As you may already know from reading about my training and my Baltimore Marathon recap, I ran the race with my wonderful hubby. This was his first marathon and I’m very excited to share his experience with you. Here is his recap:
The Baltimore Marathon was tough. It was without a doubt the toughest thing I have ever done physically. THE HILLS IN BALTIMORE WERE OUT OF CONTROL!?! Picture this, you’re at mile 20 your feet and thighs are protesting in pain and you’re greeted by the beautiful Lake Montebello. You see that it’s roughly a mile and a half around and that it is immediately preceded by a mile long uphill. How is that for discouraging?
Despite that, running the Baltimore Marathon was one of the most rewarding and gratifying things I have ever done in my life. All those training miles leading up to the big event, crossing that finish line, and having that medal placed around my neck, there was no better feeling of accomplishment.
Running with my wife made all the difference. Not only was she a great coach and motivator, but on race day she made it so much more fun. I think if I ran the Baltimore Marathon alone I would have been bored out of my mind and it would have been much more challenging. If you can train and run with a buddy or significant other, I HIGHLY RECOMMEND IT.
I’ve discovered that running is addicting; I relish the days when I have a great morning run and that positive energy takes me sailing through the day. Needless to say, I am hooked on running. I do not know if another full marathon is in my future, but I look forward to many more running events.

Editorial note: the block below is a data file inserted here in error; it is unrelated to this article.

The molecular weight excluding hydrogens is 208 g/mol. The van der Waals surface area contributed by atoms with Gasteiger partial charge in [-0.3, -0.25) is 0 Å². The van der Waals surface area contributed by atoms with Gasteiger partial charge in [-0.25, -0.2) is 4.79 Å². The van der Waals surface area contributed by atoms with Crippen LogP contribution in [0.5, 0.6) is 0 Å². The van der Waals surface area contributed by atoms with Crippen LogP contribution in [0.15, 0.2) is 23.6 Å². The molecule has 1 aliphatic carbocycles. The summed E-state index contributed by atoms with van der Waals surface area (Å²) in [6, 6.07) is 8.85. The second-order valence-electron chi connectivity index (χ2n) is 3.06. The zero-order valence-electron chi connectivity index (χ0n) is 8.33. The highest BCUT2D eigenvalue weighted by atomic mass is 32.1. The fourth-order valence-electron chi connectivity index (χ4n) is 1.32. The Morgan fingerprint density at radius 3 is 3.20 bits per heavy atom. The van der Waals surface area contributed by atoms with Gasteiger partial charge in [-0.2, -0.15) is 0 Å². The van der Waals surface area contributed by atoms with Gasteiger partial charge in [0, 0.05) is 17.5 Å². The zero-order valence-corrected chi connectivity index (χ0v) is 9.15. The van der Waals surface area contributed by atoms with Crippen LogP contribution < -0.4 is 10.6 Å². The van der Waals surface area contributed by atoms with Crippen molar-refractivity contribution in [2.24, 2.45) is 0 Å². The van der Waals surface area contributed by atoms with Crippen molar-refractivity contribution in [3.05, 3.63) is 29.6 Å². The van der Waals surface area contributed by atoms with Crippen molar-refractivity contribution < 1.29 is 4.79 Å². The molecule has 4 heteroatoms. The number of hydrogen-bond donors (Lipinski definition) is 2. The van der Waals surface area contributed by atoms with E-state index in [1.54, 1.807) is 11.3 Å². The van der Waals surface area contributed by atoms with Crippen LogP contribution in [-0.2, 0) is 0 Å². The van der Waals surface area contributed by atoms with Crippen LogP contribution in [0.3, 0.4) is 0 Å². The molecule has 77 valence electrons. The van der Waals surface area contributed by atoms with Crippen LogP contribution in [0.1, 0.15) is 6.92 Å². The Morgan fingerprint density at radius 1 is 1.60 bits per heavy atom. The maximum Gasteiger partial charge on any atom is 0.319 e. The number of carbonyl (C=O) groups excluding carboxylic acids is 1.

Here are my takeaways from the Baltimore Marathon:
- Bring a running buddy: Training with my wife and running with her during the marathon was a big part of my success.
- Pace yourself!
- If this is your first marathon, stick with your usual training pace for the first 18-20 miles.
- If you feel good at mile 20, increase your pace a little bit, only 6.2 miles to go
- Slow your pace on the hills. You can burn a lot of energy on the hills if you decide to attack every one.
- The goal of your first marathon should be to finish strong, not to break any records.
- My wife has mentioned this before but I want to emphasize it: SHOES, SOCKS, AND CLOTHES EVERYBODY!
- If you haven’t already done so, get fitted for running shoes at a knowledgeable running shoe store. If the shoes they recommend are not working out well, it is okay to get fitted again and let them know what is bugging you. I did this and it led me to the Mizuno Prophecy, which has the great shock absorption that I need and love.
- Running socks are great at preventing discomfort and blisters. Not to mention they tend to be odor resistant and moisture-wicking. I’ve had good success with the Under Armour Streamline Running Sock and the socks from Road Runner Sports
- Running shirts and shorts are important to keep you cool, dry, and light. For the men out there, I cannot stress how much I love Under Armour underwear for running. I like the Men’s O Series Boxerjock with the 6 inch inseam.
- Bring your music and make sure it is comfortable and accessible. It should not be moving around too much or getting in your way. It should be easy to navigate between songs without interrupting your run. I made the mistake of handing off my iPhone at mile 13 because it kept bouncing in my pocket. By mile 20, I was in desperate need of a distraction.
- Be aware of the type of course you will be running.
- Urban courses involve broken pavement, manhole covers, and different kinds of surfaces.
- If you know the course involves a lot of uphill running, then adjust your training accordingly.
- You may want to bring your own hydration gear. I was not a huge fan of the water stops, in the future I may bring my own fuel belt. Figure out what works best for you.
- Most importantly have fun!
- Take in the scenery, feel the vibe, stay loose, and interact with the spectators.
- I wrote my name on the front and back of my shirt and all the support and encouragement I received (especially towards the end) was awesome.